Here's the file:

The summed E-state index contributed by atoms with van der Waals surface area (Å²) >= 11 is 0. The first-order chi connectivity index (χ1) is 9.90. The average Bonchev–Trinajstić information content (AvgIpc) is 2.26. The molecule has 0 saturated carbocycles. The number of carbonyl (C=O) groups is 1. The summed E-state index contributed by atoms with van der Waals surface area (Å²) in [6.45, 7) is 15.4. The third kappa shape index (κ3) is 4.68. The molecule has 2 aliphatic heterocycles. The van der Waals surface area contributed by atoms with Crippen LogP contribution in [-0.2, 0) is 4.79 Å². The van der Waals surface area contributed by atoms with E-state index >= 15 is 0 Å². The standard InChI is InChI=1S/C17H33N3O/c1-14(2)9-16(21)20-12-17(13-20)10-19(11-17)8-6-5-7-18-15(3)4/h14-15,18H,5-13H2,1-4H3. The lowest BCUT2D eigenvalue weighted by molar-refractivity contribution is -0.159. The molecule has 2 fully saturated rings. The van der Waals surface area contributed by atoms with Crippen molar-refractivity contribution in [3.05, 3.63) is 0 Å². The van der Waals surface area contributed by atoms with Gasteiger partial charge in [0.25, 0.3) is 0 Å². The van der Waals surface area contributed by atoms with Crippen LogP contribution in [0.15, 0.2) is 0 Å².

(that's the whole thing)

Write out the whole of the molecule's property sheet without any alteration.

The summed E-state index contributed by atoms with van der Waals surface area (Å²) >= 11 is 0. The first-order chi connectivity index (χ1) is 9.90. The average Bonchev–Trinajstić information content (AvgIpc) is 2.26. The molecule has 0 saturated carbocycles. The number of carbonyl (C=O) groups is 1. The summed E-state index contributed by atoms with van der Waals surface area (Å²) in [6.45, 7) is 15.4. The third kappa shape index (κ3) is 4.68. The molecule has 2 aliphatic heterocycles. The van der Waals surface area contributed by atoms with Crippen LogP contribution in [-0.2, 0) is 4.79 Å². The van der Waals surface area contributed by atoms with E-state index >= 15 is 0 Å². The standard InChI is InChI=1S/C17H33N3O/c1-14(2)9-16(21)20-12-17(13-20)10-19(11-17)8-6-5-7-18-15(3)4/h14-15,18H,5-13H2,1-4H3. The lowest BCUT2D eigenvalue weighted by molar-refractivity contribution is -0.159. The molecule has 2 fully saturated rings. The van der Waals surface area contributed by atoms with Crippen molar-refractivity contribution in [3.05, 3.63) is 0 Å². The van der Waals surface area contributed by atoms with Gasteiger partial charge in [0.25, 0.3) is 0 Å². The van der Waals surface area contributed by atoms with Crippen LogP contribution in [0.15, 0.2) is 0 Å².